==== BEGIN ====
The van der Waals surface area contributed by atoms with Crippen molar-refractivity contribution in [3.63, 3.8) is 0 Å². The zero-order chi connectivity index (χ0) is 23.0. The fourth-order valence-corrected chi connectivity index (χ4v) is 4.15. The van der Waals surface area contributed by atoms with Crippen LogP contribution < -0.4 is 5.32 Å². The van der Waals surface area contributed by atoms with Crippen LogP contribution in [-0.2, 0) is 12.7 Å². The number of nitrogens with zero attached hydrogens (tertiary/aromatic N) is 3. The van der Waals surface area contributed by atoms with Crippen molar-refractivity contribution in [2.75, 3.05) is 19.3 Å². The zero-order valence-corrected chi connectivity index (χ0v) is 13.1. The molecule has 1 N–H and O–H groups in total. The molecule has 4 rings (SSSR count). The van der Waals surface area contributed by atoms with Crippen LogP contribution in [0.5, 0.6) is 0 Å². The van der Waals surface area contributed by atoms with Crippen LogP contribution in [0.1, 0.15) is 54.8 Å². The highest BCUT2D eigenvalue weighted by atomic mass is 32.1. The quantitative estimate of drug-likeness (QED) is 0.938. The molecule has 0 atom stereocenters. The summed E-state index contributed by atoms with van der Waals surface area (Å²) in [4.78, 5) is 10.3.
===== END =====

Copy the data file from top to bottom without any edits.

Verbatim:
The van der Waals surface area contributed by atoms with Crippen molar-refractivity contribution in [3.63, 3.8) is 0 Å². The zero-order chi connectivity index (χ0) is 23.0. The fourth-order valence-corrected chi connectivity index (χ4v) is 4.15. The van der Waals surface area contributed by atoms with Crippen LogP contribution < -0.4 is 5.32 Å². The van der Waals surface area contributed by atoms with Crippen LogP contribution in [-0.2, 0) is 12.7 Å². The number of nitrogens with zero attached hydrogens (tertiary/aromatic N) is 3. The van der Waals surface area contributed by atoms with Crippen molar-refractivity contribution in [2.75, 3.05) is 19.3 Å². The zero-order valence-corrected chi connectivity index (χ0v) is 13.1. The molecule has 1 N–H and O–H groups in total. The molecule has 4 rings (SSSR count). The van der Waals surface area contributed by atoms with Crippen LogP contribution in [0.5, 0.6) is 0 Å². The van der Waals surface area contributed by atoms with Crippen LogP contribution in [0.1, 0.15) is 54.8 Å². The highest BCUT2D eigenvalue weighted by atomic mass is 32.1. The quantitative estimate of drug-likeness (QED) is 0.938. The molecule has 0 atom stereocenters. The summed E-state index contributed by atoms with van der Waals surface area (Å²) in [4.78, 5) is 10.3.